Men who have sex with men (MSM) have the highest HIV prevalence in Peru, yet they are underserved by traditional preventive programs. In Peru, the Internet and mobile phones have emerged as an effective and convenient tool to reach this population. A study published in PLoS ONE identifies five key themes that should be considered when designing an effective campaign to motivate HIV testing.

  1. Overcome fear of getting tested for HIV. Previous studies identify “fear of the consequences of a positive test result” as the main barrier for not getting tested among MSM. Since the 1980s, HIV testing campaigns in Peru have focused on fear, stigmatizing the disease and causing people to avoid getting tested out of fear of being positive. Future campaigns need to counteract this by providing motivational messages that transmit calmness and explain that HIV is now a chronic and treatable disease.
  2. Increase risk perception. MSM with high-risk practices often do not perceive themselves at risk. A brief explanation on the modes of transmission along with messages that can prompt participants to remember common risk situations they may have experienced would be useful to better understand the risks.
  3. Explain logistics. A successful campaign should include the marketing of the personnel, the place, information about the process, including the test itself, and the price of testing. The personnel include the professionals who will perform the HIV test and who will provide the results. The place includes the physical location where the test will be conducted, the operating hours, general attractiveness, comfort and accessibility. The price refers not only to monetary cost but also intangible costs such as embarrassment and psychological strain.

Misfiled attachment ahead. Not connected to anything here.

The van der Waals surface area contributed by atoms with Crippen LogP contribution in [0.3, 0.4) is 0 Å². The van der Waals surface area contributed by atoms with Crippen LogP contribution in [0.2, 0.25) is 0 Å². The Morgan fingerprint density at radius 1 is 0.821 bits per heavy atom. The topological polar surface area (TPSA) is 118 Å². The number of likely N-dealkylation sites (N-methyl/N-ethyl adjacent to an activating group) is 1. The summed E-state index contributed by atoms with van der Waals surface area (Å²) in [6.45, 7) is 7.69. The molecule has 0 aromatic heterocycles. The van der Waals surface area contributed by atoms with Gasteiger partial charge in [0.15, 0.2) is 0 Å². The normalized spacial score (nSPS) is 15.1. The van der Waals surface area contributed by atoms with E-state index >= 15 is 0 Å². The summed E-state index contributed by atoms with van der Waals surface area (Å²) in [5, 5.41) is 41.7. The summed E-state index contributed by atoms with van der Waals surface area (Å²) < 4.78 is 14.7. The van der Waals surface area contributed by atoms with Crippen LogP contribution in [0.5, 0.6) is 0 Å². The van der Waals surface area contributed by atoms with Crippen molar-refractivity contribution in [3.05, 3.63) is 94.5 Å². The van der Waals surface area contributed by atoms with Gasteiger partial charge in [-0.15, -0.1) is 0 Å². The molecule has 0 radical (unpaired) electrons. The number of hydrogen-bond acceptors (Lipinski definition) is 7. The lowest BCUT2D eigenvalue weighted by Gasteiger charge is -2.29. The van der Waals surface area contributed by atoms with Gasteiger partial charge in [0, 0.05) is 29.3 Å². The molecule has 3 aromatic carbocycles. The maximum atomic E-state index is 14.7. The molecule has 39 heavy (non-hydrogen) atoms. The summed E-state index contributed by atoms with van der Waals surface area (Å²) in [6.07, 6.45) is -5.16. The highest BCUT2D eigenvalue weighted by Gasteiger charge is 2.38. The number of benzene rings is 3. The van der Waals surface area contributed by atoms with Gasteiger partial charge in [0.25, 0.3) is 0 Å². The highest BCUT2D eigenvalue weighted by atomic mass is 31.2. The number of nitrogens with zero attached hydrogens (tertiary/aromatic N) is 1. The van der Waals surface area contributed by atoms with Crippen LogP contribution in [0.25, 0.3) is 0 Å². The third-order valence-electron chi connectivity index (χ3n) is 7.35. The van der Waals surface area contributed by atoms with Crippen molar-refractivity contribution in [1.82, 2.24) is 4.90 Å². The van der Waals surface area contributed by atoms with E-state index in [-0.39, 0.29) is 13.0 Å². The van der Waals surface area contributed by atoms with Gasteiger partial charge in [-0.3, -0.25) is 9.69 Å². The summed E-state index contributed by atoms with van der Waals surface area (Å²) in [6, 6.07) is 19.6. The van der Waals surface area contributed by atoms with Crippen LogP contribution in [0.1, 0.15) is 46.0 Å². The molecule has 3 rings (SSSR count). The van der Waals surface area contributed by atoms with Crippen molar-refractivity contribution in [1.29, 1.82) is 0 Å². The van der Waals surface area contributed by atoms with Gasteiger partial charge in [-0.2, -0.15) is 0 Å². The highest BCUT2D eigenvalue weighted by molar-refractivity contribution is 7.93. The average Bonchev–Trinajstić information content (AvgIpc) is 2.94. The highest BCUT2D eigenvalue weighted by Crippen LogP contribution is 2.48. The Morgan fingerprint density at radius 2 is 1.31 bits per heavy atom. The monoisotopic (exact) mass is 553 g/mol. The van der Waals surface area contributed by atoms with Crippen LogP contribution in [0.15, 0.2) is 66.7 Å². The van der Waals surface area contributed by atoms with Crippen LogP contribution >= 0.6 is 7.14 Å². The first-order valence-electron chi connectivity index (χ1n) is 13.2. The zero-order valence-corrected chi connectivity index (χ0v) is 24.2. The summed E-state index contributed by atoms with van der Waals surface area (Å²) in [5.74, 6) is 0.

4. Avoid stigmatizing and stereotyping content. Avoid language that implies gay men are promiscuous or more likely to have HIV. Use neutral characters (not stereotyped caricatures of gay men), as well as neutral language (absence of gay-related jargon) because either they were considered stigmatizing for gay-identified MSM, or because they will not feel identified within the heterosexually-identified MSM.
  5. Use appropriate layout and language. Study participants recommended that all text based information, when possible, should always be presented with images. Language should be simple and colloquial but not vulgar. The Layout should avoid the use of red, dark or gloomy colors. When possible, use humor because it makes information easier to understand and to remember.

These results serve as the basis to design an effective campaign to motivate HIV testing among gay and non-gay identified MSM in Lima, Peru, the study concludes.

Citation:
1. Blas MM, Menacho LA, Alva IE, et al. Motivating Men Who Have Sex with Men to Get Tested for HIV through the Internet and Mobile Phones: A Qualitative Study. PLoS ONE 2013; 8(1): e54012. (open access)

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